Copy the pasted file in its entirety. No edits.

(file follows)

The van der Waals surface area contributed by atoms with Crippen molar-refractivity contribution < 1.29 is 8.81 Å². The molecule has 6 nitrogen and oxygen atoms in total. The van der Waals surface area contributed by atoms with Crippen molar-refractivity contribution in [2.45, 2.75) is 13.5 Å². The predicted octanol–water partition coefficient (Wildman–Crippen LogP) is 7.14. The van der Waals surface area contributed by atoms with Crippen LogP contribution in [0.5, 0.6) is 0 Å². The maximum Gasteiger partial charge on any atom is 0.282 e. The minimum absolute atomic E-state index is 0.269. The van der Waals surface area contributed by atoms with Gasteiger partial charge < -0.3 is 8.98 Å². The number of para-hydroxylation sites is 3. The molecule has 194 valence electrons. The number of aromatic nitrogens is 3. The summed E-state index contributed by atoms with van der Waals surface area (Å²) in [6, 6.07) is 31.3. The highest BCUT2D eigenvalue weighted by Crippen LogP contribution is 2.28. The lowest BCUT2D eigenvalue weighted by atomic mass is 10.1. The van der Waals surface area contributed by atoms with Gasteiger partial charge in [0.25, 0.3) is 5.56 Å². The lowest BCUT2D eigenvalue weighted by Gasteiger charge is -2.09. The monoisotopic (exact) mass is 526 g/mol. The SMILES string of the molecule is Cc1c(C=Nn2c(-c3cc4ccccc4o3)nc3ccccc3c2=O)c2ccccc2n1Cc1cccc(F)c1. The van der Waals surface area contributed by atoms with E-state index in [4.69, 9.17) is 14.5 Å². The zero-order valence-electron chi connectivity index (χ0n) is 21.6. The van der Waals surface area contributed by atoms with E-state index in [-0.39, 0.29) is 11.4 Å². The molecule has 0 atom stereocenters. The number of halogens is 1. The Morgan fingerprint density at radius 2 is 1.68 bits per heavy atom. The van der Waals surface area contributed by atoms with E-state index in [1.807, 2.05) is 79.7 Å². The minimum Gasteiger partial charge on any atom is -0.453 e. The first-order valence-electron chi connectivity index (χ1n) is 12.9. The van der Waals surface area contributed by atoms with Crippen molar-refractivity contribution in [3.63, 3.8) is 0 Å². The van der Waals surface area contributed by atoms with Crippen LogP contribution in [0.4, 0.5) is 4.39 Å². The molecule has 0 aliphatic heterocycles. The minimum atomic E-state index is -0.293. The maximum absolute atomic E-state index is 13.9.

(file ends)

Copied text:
The van der Waals surface area contributed by atoms with Crippen molar-refractivity contribution < 1.29 is 8.81 Å². The molecule has 6 nitrogen and oxygen atoms in total. The van der Waals surface area contributed by atoms with Crippen molar-refractivity contribution in [2.45, 2.75) is 13.5 Å². The predicted octanol–water partition coefficient (Wildman–Crippen LogP) is 7.14. The van der Waals surface area contributed by atoms with Crippen LogP contribution in [0.5, 0.6) is 0 Å². The maximum Gasteiger partial charge on any atom is 0.282 e. The minimum absolute atomic E-state index is 0.269. The van der Waals surface area contributed by atoms with Gasteiger partial charge < -0.3 is 8.98 Å². The number of para-hydroxylation sites is 3. The molecule has 194 valence electrons. The number of aromatic nitrogens is 3. The summed E-state index contributed by atoms with van der Waals surface area (Å²) in [6, 6.07) is 31.3. The highest BCUT2D eigenvalue weighted by Crippen LogP contribution is 2.28. The lowest BCUT2D eigenvalue weighted by atomic mass is 10.1. The van der Waals surface area contributed by atoms with Gasteiger partial charge in [0.25, 0.3) is 5.56 Å². The lowest BCUT2D eigenvalue weighted by Gasteiger charge is -2.09. The monoisotopic (exact) mass is 526 g/mol. The SMILES string of the molecule is Cc1c(C=Nn2c(-c3cc4ccccc4o3)nc3ccccc3c2=O)c2ccccc2n1Cc1cccc(F)c1. The van der Waals surface area contributed by atoms with E-state index in [4.69, 9.17) is 14.5 Å². The zero-order valence-electron chi connectivity index (χ0n) is 21.6. The van der Waals surface area contributed by atoms with E-state index in [-0.39, 0.29) is 11.4 Å². The molecule has 0 atom stereocenters. The number of halogens is 1. The Morgan fingerprint density at radius 2 is 1.68 bits per heavy atom. The van der Waals surface area contributed by atoms with E-state index in [1.807, 2.05) is 79.7 Å². The minimum Gasteiger partial charge on any atom is -0.453 e. The first-order valence-electron chi connectivity index (χ1n) is 12.9. The van der Waals surface area contributed by atoms with Crippen molar-refractivity contribution in [3.63, 3.8) is 0 Å². The van der Waals surface area contributed by atoms with Crippen LogP contribution in [0.4, 0.5) is 4.39 Å². The molecule has 0 aliphatic heterocycles. The minimum atomic E-state index is -0.293. The maximum absolute atomic E-state index is 13.9.